July 27, 2009
Seeing Moravia as a safe haven
In previous blog posts, I have talked about how difficult it is to effect true cultural and behavioral change in poor neighborhoods like Moravia. Indeed, violent crime and general social decay remain huge problems there. Nevertheless, I want to correct myself. Yesterday I visited some middle- and lower middle-class Medellin neighborhoods that were far more hostile and scary than Moravia.
I only have a couple of weeks left in Medellin, so I wanted to get some pictures of Moravia from a different angle as well as some pictures of San Lorenzo, a neighborhood near my house with cool wall art and a traditional Colombian cemetery.
I was a little hesitant from the start. I was driving with my grandmother in the passenger seat. I am just learning to drive stick shift and am not entirely familiar with certain areas of Medellin, so it was important to avoid sticky situations.
The angle I wanted of Moravia was from an avenue by the Medellin river, which was surprisingly hard to get to. Although the city has clearer road signs than most places in Colombia, getting around can still be very difficult. We ended up getting lost in Aranjuez and Manrique , lower-middle class neighborhoods with histories of violence. Admittedly, we did not go very far into either neighborhood and quickly found our way back onto familiar roads.
Nevertheless, my time in Aranjuez and Manrique was quite tense. People there are not used to seeing anyone from outside their neighborhood. We got hostile stares everywhere we went. Our aged Volkswagen Golf was by far the nicest car in the area. The streets were all narrow, one-way, and extremely steep. Somehow, I managed not to make any serious driving mistakes and weave through the area somewhat smoothly. Interestingly, the whole time I was in Aranjuez and Manrique, I was dying to get back to Moravia.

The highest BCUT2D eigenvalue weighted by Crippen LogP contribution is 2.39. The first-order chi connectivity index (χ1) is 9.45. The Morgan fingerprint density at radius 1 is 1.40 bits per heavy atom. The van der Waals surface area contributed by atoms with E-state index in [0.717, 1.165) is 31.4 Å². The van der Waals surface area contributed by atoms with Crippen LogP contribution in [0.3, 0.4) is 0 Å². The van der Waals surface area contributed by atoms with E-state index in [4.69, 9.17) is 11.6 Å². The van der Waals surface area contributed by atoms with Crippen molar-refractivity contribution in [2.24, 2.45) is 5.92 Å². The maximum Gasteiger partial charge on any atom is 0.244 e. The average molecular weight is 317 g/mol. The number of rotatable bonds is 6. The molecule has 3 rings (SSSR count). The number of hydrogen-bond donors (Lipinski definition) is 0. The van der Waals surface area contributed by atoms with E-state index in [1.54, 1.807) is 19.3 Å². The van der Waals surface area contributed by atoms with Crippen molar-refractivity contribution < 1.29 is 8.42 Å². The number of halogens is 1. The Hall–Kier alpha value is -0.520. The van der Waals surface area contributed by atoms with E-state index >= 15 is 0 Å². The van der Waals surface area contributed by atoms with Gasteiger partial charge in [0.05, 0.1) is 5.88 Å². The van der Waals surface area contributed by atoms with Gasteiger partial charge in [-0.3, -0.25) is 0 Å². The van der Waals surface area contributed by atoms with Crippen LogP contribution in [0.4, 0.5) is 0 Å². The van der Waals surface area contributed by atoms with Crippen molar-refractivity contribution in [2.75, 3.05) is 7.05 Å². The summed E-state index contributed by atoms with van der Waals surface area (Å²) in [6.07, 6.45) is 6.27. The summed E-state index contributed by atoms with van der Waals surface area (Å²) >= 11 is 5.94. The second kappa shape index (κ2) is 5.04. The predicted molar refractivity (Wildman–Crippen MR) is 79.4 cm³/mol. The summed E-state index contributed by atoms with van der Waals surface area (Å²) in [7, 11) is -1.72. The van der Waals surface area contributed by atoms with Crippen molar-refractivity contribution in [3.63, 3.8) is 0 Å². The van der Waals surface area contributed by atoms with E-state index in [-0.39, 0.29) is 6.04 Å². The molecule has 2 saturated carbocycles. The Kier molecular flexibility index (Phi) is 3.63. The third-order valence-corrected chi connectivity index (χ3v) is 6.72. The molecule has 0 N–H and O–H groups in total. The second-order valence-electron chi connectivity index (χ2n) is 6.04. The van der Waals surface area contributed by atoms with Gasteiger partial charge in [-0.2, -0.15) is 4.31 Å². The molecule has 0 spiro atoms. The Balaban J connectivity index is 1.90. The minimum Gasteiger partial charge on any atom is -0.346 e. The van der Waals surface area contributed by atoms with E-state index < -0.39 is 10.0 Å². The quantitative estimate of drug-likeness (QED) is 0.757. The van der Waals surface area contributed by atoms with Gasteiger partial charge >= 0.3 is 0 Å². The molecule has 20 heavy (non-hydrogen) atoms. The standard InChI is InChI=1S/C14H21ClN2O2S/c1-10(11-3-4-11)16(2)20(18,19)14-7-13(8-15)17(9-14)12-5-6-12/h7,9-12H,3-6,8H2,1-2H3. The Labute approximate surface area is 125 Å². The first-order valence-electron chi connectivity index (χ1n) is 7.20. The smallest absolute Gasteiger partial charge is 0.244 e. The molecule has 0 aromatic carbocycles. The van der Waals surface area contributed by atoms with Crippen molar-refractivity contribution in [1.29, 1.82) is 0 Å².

When we got back downtown, it was about noon. I thought I'd make a quick trip to San Lorenzo to take a few pictures. This time, I had to park in the neighborhood itself, which only made me more nervous. San Lorenzo is far more central and somewhat wealthier than Manrique , where I never would have thought of parking. I got off and started walking in and around the main park and cemetery, immediately across the street from a brand new library.
On my way out of the cemetery, the guard in charge of watching over it told me that I was making a mistake taking pictures there. Despite the fact that he was armed with a shotgun and I never wandered farther than 10 feet from his booth, he strongly advised me to leave as soon as possible because, sooner or later, someone would take my camera and he might not be able to do anything about it. I had left my grandmother watching over the car, so I was alone and, as the guard correctly pointed out, nearly everyone around me stared at my camera everywhere I went.
Elsewhere, the culture is far more territorial. When you wander into an unfamiliar neighborhood, you immediately feel unwanted. The city is composed of scores of individual neighborhoods where everybody knows each other and everyone can immediately identify strangers. Medellin is still a very divided city, and there is still a culture that treats strangers in the neighborhood either as threats or as targets for crime.